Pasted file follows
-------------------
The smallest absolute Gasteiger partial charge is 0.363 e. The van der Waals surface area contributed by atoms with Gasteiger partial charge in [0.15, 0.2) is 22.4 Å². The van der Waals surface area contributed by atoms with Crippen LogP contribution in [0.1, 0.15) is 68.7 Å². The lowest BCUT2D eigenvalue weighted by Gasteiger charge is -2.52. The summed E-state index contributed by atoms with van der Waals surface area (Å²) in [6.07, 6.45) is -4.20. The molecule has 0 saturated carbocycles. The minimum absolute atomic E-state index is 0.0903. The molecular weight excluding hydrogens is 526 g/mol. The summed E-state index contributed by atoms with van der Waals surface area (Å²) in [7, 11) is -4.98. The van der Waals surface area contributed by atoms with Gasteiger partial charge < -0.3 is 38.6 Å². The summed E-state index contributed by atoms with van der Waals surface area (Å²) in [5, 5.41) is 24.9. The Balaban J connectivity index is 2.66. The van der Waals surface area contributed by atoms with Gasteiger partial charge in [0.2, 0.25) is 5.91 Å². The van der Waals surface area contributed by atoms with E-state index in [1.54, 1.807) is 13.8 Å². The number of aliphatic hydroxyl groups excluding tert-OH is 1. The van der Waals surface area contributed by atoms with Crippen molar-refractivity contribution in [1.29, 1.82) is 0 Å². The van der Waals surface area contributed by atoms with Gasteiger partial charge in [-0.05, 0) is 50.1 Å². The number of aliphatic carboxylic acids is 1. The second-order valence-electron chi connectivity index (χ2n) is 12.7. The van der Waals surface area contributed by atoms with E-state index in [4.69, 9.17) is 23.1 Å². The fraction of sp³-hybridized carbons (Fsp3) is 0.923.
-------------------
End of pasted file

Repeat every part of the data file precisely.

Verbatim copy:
The smallest absolute Gasteiger partial charge is 0.363 e. The van der Waals surface area contributed by atoms with Gasteiger partial charge in [0.15, 0.2) is 22.4 Å². The van der Waals surface area contributed by atoms with Crippen LogP contribution in [0.1, 0.15) is 68.7 Å². The lowest BCUT2D eigenvalue weighted by Gasteiger charge is -2.52. The summed E-state index contributed by atoms with van der Waals surface area (Å²) in [6.07, 6.45) is -4.20. The molecule has 0 saturated carbocycles. The minimum absolute atomic E-state index is 0.0903. The molecular weight excluding hydrogens is 526 g/mol. The summed E-state index contributed by atoms with van der Waals surface area (Å²) in [7, 11) is -4.98. The van der Waals surface area contributed by atoms with Gasteiger partial charge < -0.3 is 38.6 Å². The summed E-state index contributed by atoms with van der Waals surface area (Å²) in [5, 5.41) is 24.9. The Balaban J connectivity index is 2.66. The van der Waals surface area contributed by atoms with Gasteiger partial charge in [0.2, 0.25) is 5.91 Å². The van der Waals surface area contributed by atoms with E-state index in [1.54, 1.807) is 13.8 Å². The number of aliphatic hydroxyl groups excluding tert-OH is 1. The van der Waals surface area contributed by atoms with Crippen molar-refractivity contribution in [1.29, 1.82) is 0 Å². The van der Waals surface area contributed by atoms with Gasteiger partial charge in [-0.05, 0) is 50.1 Å². The number of aliphatic carboxylic acids is 1. The second-order valence-electron chi connectivity index (χ2n) is 12.7. The van der Waals surface area contributed by atoms with E-state index in [4.69, 9.17) is 23.1 Å². The fraction of sp³-hybridized carbons (Fsp3) is 0.923.